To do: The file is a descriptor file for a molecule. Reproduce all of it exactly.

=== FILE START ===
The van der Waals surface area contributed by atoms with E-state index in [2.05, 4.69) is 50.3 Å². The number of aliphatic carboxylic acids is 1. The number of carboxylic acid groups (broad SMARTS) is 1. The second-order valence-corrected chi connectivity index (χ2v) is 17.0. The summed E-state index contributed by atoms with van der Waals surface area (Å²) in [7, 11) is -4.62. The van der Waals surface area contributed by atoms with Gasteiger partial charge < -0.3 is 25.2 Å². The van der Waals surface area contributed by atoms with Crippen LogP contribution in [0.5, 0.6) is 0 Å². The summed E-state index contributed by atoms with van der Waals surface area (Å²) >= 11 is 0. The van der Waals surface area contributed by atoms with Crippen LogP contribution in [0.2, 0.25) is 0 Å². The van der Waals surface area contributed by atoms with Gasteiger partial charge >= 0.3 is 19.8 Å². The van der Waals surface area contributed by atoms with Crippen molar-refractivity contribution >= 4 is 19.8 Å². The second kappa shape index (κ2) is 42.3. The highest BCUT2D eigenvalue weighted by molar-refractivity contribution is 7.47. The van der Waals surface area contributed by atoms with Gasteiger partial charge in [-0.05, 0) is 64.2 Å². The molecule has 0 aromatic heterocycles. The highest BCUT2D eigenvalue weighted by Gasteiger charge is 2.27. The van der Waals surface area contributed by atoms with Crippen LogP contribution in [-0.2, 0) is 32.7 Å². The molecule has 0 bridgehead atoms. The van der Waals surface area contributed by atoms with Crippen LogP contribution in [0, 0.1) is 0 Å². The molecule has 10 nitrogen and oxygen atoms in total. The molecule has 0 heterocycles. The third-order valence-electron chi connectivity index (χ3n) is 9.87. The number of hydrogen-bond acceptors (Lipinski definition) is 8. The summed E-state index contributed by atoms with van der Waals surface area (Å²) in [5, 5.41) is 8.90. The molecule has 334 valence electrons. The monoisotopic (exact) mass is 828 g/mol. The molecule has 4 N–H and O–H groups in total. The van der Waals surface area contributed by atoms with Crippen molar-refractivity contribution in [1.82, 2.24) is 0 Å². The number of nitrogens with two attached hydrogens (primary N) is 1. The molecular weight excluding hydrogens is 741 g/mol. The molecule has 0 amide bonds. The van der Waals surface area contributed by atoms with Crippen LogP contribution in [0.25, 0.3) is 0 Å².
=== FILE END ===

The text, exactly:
The van der Waals surface area contributed by atoms with E-state index in [2.05, 4.69) is 50.3 Å². The number of aliphatic carboxylic acids is 1. The number of carboxylic acid groups (broad SMARTS) is 1. The second-order valence-corrected chi connectivity index (χ2v) is 17.0. The summed E-state index contributed by atoms with van der Waals surface area (Å²) in [7, 11) is -4.62. The van der Waals surface area contributed by atoms with Gasteiger partial charge < -0.3 is 25.2 Å². The van der Waals surface area contributed by atoms with Crippen LogP contribution in [0.5, 0.6) is 0 Å². The summed E-state index contributed by atoms with van der Waals surface area (Å²) >= 11 is 0. The van der Waals surface area contributed by atoms with Crippen LogP contribution in [0.2, 0.25) is 0 Å². The van der Waals surface area contributed by atoms with Gasteiger partial charge >= 0.3 is 19.8 Å². The van der Waals surface area contributed by atoms with Crippen molar-refractivity contribution >= 4 is 19.8 Å². The second kappa shape index (κ2) is 42.3. The highest BCUT2D eigenvalue weighted by molar-refractivity contribution is 7.47. The van der Waals surface area contributed by atoms with Gasteiger partial charge in [-0.05, 0) is 64.2 Å². The molecule has 0 aromatic heterocycles. The highest BCUT2D eigenvalue weighted by Gasteiger charge is 2.27. The van der Waals surface area contributed by atoms with Crippen LogP contribution in [-0.2, 0) is 32.7 Å². The molecule has 0 bridgehead atoms. The van der Waals surface area contributed by atoms with Crippen LogP contribution in [0, 0.1) is 0 Å². The molecule has 10 nitrogen and oxygen atoms in total. The molecule has 0 heterocycles. The third-order valence-electron chi connectivity index (χ3n) is 9.87. The number of hydrogen-bond acceptors (Lipinski definition) is 8. The summed E-state index contributed by atoms with van der Waals surface area (Å²) in [5, 5.41) is 8.90. The molecule has 334 valence electrons. The monoisotopic (exact) mass is 828 g/mol. The molecule has 4 N–H and O–H groups in total. The van der Waals surface area contributed by atoms with Crippen molar-refractivity contribution in [1.82, 2.24) is 0 Å². The number of nitrogens with two attached hydrogens (primary N) is 1. The molecular weight excluding hydrogens is 741 g/mol. The molecule has 0 amide bonds. The van der Waals surface area contributed by atoms with Crippen LogP contribution in [0.25, 0.3) is 0 Å².